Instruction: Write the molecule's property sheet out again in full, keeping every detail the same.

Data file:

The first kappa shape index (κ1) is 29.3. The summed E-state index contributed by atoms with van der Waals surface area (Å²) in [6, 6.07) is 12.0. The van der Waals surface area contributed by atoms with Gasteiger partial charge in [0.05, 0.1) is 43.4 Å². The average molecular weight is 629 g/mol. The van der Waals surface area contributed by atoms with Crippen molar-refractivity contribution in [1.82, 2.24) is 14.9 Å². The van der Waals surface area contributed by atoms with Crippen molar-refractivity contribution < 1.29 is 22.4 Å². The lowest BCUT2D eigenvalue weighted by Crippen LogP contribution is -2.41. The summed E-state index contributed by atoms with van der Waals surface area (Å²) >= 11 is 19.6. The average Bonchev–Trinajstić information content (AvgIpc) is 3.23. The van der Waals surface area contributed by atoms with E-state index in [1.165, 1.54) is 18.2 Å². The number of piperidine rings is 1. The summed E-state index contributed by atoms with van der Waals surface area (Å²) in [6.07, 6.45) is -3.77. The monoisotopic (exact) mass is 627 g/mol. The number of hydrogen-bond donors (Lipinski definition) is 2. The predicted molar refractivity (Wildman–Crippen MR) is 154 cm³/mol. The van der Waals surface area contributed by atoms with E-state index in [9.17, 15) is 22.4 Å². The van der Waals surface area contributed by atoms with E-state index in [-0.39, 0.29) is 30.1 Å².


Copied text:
The first kappa shape index (κ1) is 29.3. The summed E-state index contributed by atoms with van der Waals surface area (Å²) in [6, 6.07) is 12.0. The van der Waals surface area contributed by atoms with Gasteiger partial charge in [0.05, 0.1) is 43.4 Å². The average molecular weight is 629 g/mol. The van der Waals surface area contributed by atoms with Crippen molar-refractivity contribution in [1.82, 2.24) is 14.9 Å². The van der Waals surface area contributed by atoms with Crippen molar-refractivity contribution < 1.29 is 22.4 Å². The lowest BCUT2D eigenvalue weighted by Crippen LogP contribution is -2.41. The summed E-state index contributed by atoms with van der Waals surface area (Å²) >= 11 is 19.6. The average Bonchev–Trinajstić information content (AvgIpc) is 3.23. The van der Waals surface area contributed by atoms with E-state index in [1.165, 1.54) is 18.2 Å². The number of piperidine rings is 1. The summed E-state index contributed by atoms with van der Waals surface area (Å²) in [6.07, 6.45) is -3.77. The monoisotopic (exact) mass is 627 g/mol. The number of hydrogen-bond donors (Lipinski definition) is 2. The predicted molar refractivity (Wildman–Crippen MR) is 154 cm³/mol. The van der Waals surface area contributed by atoms with E-state index in [9.17, 15) is 22.4 Å². The van der Waals surface area contributed by atoms with E-state index in [-0.39, 0.29) is 30.1 Å².